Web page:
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Talk With Your Hands: UC Merced Will Host Gesture Symposium

April 10, 2008

MERCED - How do we gesture, and why? What is the role of gesture
in everyday communication? How did gestures evolve in human
language - before speech, or after? What areas of the brain are
activated with gesture?

Internationally renowned experts will discuss these and related
questions at the first-ever University of California, Merced, Sigma
Xi Spring Symposium on April 24 from 12:30 to 4:30 p.m. The event
will take place in the California Room in the Valley Terraces
housing complex on campus.


Professor Teenie Matlock,
Vice President of UC Merced Sigma Xi
and Cognitive Science faculty, organized the event and will kick
off the lectures with an overview on gesture research. Three
invited gesture experts will also present their research at the symposium:

* Professor Sherman Wilcox, a linguist from University of New
Mexico will speak about from the evolution of gesture in human
communication.

* Professor David Corina, a neuroscientist from UC Davis,
will talk about the areas of the brain that are engaged in gesture
and sign language.

* Dr. Daniel Casasanto, a psycholinguist from Stanford, will
address how we gesture for ourselves and others in everyday conversation.

“We plan to make this symposium an annual event, with different
scientific research topics every year,” Matlock said.

The event is free and open to the general public, and
refreshments, including chocolates, will be served.

Sherman Wilcox is Professor of Linguistics and the Chair of the
Linguistics Department at University of New Mexico. He is one of
the world’s leading experts on sign languages and gesture. He is
the author of several books on the primacy of gesture in human
communication, including “Gesture and the Nature of Language” and
“The Gestural Origin of Language”, as well as numerous articles on
cognitive linguistics, evolution of language, gesture, sign
language interpretation, deaf culture, and sign languages. His sign
language research has examined several languages, including
American Sign Language, Italian Sign Language, and Catalan Sign Language.

David Corina’s work concerns the neural processing of language.
He draws on comparisons from signed and spoken language processing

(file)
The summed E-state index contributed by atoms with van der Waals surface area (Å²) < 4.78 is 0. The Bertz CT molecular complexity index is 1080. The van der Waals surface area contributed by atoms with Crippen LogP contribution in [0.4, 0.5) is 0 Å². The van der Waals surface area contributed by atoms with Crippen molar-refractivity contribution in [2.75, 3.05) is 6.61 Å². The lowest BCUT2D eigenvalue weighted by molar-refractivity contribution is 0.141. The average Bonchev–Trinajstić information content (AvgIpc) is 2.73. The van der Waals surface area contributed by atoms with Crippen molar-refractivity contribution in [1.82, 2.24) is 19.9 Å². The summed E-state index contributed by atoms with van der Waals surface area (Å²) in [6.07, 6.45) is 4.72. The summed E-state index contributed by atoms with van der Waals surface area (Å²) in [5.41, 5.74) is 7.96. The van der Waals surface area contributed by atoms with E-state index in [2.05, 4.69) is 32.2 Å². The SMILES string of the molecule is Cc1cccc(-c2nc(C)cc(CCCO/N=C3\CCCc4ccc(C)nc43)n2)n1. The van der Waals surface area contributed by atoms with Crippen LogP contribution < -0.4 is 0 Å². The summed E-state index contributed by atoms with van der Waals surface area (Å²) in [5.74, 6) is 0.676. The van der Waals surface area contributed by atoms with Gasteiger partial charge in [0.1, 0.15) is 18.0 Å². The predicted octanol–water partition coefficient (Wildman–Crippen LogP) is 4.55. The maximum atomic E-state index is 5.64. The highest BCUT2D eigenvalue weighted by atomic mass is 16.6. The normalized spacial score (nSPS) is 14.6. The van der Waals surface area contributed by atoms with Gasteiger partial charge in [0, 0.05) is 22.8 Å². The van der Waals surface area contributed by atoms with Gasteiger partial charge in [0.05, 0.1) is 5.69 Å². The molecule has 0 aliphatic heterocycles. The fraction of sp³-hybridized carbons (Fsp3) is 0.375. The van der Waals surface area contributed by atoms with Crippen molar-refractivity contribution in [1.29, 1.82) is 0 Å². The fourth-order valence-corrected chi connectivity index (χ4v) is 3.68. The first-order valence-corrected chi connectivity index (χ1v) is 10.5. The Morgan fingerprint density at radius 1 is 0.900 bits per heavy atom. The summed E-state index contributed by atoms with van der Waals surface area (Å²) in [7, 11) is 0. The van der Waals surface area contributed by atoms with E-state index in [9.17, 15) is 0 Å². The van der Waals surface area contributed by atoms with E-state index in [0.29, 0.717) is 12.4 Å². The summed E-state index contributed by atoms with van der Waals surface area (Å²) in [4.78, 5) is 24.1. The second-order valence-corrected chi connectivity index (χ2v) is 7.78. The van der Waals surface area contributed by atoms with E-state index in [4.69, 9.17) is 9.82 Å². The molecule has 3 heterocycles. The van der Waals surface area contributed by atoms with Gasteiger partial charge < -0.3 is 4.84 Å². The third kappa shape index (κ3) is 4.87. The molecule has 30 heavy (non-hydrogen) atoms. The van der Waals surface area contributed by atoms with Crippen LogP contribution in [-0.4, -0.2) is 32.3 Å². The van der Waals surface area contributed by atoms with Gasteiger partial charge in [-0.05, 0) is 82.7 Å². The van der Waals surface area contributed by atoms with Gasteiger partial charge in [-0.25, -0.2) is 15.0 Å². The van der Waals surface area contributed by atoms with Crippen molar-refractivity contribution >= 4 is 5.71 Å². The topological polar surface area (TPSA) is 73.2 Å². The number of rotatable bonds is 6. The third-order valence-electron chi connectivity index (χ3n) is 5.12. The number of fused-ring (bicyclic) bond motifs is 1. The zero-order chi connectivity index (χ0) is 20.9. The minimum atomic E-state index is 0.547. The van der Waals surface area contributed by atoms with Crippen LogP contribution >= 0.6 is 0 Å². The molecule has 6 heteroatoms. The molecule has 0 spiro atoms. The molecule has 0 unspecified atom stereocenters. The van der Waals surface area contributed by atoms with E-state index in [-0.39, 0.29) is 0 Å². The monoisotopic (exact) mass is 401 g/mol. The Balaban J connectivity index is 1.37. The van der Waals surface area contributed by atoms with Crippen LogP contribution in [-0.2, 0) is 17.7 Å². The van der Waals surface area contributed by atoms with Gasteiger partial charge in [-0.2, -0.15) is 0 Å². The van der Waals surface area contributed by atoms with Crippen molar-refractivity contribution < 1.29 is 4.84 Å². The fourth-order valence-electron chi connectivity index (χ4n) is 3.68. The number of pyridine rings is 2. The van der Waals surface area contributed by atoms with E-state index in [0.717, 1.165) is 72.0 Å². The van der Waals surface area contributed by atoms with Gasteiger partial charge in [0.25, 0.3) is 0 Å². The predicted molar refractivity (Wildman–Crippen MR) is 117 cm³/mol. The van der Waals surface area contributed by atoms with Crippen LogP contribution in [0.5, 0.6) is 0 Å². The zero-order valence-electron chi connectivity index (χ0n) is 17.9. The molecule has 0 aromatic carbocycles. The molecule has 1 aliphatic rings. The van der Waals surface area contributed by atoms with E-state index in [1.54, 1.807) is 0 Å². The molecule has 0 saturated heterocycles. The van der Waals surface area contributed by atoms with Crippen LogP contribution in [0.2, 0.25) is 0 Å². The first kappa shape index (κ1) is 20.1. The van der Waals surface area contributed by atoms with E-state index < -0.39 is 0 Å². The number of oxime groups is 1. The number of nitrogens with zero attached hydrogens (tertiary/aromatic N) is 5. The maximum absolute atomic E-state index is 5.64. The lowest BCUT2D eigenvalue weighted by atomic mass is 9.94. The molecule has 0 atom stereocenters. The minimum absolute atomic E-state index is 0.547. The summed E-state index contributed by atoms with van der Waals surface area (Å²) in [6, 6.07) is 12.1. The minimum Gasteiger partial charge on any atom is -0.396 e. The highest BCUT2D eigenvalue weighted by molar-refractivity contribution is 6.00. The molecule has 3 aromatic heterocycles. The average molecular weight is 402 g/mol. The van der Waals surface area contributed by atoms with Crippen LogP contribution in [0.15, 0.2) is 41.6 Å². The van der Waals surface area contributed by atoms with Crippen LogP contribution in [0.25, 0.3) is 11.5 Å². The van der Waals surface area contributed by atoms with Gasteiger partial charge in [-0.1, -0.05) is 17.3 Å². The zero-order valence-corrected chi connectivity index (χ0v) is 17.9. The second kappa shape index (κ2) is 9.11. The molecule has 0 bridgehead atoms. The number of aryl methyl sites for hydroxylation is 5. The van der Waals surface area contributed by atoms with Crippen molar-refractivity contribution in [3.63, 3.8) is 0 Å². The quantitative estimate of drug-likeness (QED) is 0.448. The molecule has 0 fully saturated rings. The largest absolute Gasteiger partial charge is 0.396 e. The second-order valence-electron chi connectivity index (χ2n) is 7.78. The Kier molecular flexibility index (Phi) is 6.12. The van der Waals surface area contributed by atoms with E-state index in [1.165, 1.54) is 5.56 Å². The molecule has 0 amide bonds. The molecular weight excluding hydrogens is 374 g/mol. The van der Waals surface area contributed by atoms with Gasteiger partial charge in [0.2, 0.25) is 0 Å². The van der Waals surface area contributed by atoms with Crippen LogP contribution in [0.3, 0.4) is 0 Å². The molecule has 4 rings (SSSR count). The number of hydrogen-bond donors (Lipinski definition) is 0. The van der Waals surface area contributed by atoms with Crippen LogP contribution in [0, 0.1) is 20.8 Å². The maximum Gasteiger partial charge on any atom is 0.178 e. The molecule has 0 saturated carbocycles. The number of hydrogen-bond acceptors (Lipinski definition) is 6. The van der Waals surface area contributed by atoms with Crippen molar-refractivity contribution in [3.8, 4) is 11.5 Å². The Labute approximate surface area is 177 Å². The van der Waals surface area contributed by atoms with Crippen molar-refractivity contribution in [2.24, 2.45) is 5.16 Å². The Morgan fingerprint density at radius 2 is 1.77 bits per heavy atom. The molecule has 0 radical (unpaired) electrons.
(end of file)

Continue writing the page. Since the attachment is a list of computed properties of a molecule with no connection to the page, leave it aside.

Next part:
as a means to elucidate core neural systems involved in human
linguistic communication. Corina uses many techniques in his
studies, including, behavioral, neuropsychological, functional
imaging, cortical stimulation mapping and electrophysiology. He is
a leading authority on sign language and neurolinguistics, and had
published numerous pioneering articles. He is currently a professor
in the departments of Linguistics and Psychology at UC Davis, and a
member of the Center for Mind and Brain.

Daniel Casasanto integrates methods from cognitive and
developmental psychology, linguistics, and cognitive neuroscience
to explore connections among talking, thinking, perceiving and
acting. He obtained his PhD in the Brain and Cognitive Science
department at MIT. He is a currently a postdoctoral fellow at
Stanford on a National Research Service Award and will begin a
position as a senior investigator at the Max Planck Institute for
Psycholinguistics this fall. He is the founding editor of Language
and Cognition, and has published extensively on gesture and the
spatial underpinnings of language.

Teenie Matlock, the organizer of the Sigma Xi symposium, is a
founding faculty member in the School of Social Sciences,
Humanities and Arts at UC Merced. She is co-chair of the campus’
Cognitive Science Program and an affiliate faculty member in the
Institute of Cognitive and Brain Sciences at UC Berkeley. Her
research investigates how language influences everyday thought,
including recent work on how the wording of campaign ads influences
attitudes about politicians and elections. Her publications appear
in journals and books in cognitive science, linguistics,
psychology, and computer science.

Founded in 1886, Sigma Xi is the international honor society of
research scientists and engineers, with more than 500 chapters in
North America and overseas. The society publishes “American
Scientist” magazine and sponsors a variety of programs that support
science and engineering. The UC Merced chapter of Sigma Xi is in
its first year of operation. Sam Traina is the president this year.

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